Buick Regal

Can you get a car for $5,000?

“I’m going shopping for a car.”

For many of us out there we hear those words and we think of things like going to the dentist, attending a funeral or maybe sitting in bumper-to-bumper traffic. In this day and age, shopping for a car has become a complicated process that can leave your average consumer feeling overwhelmed and at a loss. We can search on the Internet, look through the classifieds or do it the old fashioned way and stop by an actual dealership. With so many options, where do we even begin? Then you add in the other dreaded word: BUDGET. I mean, let’s be honest, if we all had millions of dollars at our disposal, this whole car buying thing would be a lot less complicated. Of course, this is not the case for the majority of us out there. So here’s the challenge: Is it possible to find a quality car when you’re shopping on a budget? Let’s say a budget of $5,000? This seemed to be a respectable amount so I set out on my journey with the hopes of proving to your average American consumer that their piece of that automotive pie in the sky is attainable.

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What Bob Lutz can teach brands about success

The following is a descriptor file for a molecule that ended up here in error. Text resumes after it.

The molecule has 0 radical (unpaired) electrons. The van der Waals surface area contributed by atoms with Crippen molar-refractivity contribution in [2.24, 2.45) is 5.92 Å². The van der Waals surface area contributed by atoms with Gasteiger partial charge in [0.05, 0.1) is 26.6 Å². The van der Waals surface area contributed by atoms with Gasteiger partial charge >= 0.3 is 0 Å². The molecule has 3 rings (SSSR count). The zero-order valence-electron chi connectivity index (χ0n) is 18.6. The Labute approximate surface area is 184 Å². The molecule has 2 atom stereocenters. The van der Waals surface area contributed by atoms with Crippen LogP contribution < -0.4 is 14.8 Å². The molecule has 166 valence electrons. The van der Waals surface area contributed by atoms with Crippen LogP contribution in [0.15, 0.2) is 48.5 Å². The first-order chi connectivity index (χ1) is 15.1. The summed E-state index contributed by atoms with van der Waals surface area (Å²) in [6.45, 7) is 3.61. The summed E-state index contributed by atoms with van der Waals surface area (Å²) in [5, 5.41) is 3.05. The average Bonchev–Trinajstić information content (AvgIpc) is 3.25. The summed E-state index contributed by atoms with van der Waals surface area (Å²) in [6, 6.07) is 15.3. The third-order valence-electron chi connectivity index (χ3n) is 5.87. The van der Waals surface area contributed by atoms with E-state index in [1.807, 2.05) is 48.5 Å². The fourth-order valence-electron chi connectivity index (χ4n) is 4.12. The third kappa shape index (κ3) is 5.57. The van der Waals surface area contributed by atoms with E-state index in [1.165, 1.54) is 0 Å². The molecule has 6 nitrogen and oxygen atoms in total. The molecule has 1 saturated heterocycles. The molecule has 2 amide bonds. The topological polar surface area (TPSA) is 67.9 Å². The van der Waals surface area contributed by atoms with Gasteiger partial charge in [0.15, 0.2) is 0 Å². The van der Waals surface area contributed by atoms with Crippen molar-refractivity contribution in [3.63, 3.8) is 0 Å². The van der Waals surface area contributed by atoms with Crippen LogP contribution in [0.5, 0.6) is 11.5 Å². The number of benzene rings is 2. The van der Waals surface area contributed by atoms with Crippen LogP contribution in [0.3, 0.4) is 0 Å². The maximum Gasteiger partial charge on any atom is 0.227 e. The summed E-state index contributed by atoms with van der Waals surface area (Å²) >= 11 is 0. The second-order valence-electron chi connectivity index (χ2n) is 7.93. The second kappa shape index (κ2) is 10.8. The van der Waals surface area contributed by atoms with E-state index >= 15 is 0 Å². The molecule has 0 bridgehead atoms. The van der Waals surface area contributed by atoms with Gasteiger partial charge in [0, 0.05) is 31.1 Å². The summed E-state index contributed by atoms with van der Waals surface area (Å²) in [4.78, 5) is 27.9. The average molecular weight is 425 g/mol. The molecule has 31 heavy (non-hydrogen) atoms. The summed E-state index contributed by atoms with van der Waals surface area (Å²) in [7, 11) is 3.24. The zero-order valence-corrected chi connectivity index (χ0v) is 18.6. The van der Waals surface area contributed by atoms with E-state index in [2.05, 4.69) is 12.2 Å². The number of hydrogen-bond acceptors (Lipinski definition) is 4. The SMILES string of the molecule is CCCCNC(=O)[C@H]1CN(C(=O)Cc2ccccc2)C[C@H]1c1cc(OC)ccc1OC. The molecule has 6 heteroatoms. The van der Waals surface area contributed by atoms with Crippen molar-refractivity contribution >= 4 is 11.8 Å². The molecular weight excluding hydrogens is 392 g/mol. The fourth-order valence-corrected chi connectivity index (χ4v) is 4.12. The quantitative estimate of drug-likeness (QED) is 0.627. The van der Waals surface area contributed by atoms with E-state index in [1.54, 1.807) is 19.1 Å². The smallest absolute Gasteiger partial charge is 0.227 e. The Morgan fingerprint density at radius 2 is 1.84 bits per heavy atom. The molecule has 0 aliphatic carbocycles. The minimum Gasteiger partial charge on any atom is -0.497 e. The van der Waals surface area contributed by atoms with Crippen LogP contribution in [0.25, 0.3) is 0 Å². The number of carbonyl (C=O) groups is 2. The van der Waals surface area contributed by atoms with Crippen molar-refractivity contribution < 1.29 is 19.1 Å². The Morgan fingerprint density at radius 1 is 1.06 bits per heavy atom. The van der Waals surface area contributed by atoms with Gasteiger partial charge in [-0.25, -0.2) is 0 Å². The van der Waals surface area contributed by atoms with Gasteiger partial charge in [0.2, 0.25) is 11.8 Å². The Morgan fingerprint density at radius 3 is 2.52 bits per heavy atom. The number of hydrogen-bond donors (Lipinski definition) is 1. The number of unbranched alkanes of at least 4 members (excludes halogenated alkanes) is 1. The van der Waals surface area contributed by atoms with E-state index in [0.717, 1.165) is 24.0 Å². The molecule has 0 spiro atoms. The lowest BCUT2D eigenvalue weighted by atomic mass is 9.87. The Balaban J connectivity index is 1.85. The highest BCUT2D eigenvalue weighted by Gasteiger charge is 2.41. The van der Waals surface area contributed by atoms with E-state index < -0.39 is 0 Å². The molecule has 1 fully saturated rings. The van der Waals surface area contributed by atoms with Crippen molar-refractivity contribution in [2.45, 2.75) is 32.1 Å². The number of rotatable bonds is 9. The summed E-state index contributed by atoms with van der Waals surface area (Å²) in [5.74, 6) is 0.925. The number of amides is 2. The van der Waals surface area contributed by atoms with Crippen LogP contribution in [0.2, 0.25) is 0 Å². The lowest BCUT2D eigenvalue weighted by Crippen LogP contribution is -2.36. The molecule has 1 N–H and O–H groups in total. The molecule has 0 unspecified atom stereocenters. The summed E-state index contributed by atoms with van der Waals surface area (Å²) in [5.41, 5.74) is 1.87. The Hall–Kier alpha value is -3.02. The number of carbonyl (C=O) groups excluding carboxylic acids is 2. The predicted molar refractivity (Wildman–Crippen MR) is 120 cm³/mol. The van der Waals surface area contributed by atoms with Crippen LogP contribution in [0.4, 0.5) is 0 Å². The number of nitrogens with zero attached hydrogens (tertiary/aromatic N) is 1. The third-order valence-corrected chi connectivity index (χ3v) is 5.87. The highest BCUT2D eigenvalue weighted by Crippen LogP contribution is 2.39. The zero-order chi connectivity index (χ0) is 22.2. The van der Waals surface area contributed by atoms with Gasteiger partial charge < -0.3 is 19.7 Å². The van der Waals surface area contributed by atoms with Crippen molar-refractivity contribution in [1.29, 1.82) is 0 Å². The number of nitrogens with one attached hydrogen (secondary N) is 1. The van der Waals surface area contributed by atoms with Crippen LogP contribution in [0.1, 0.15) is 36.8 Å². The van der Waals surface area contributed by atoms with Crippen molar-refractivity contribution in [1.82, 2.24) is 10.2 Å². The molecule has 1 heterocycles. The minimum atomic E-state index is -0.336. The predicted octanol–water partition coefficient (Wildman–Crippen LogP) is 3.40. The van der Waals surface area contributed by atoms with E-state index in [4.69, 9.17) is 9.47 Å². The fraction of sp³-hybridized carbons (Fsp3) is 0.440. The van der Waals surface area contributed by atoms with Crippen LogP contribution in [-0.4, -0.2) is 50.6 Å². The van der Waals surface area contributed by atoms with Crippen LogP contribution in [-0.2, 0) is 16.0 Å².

Bob Lutz Cigar Mojo MotorsBob Lutz, legendary gear head and businessman who has worked at BMW, Ford Europe, Chrysler and General Motors tackles the challenges he faced during the decline of General Motors in his book Car Guys vs. Bean Counters. He writes about the disorganized management, layers upon layers of red tape and the embarrassing debacle known as the automotive bailout when General Motors pseudonym became Government Motors.

The book has gotten a bad rap because Lutz blames a large chunk of GM’s downfall on the penny-pinching financial types who were given charge of the automotive design. These folks were focused on cost-cutting, systematizing production and making the most money on each car produced, even if that meant sacrificing quality. As a result, Lutz contends, General Motors was building vehicles notorious for wide body gaps between panels, cheap interiors and being, well, really ugly.

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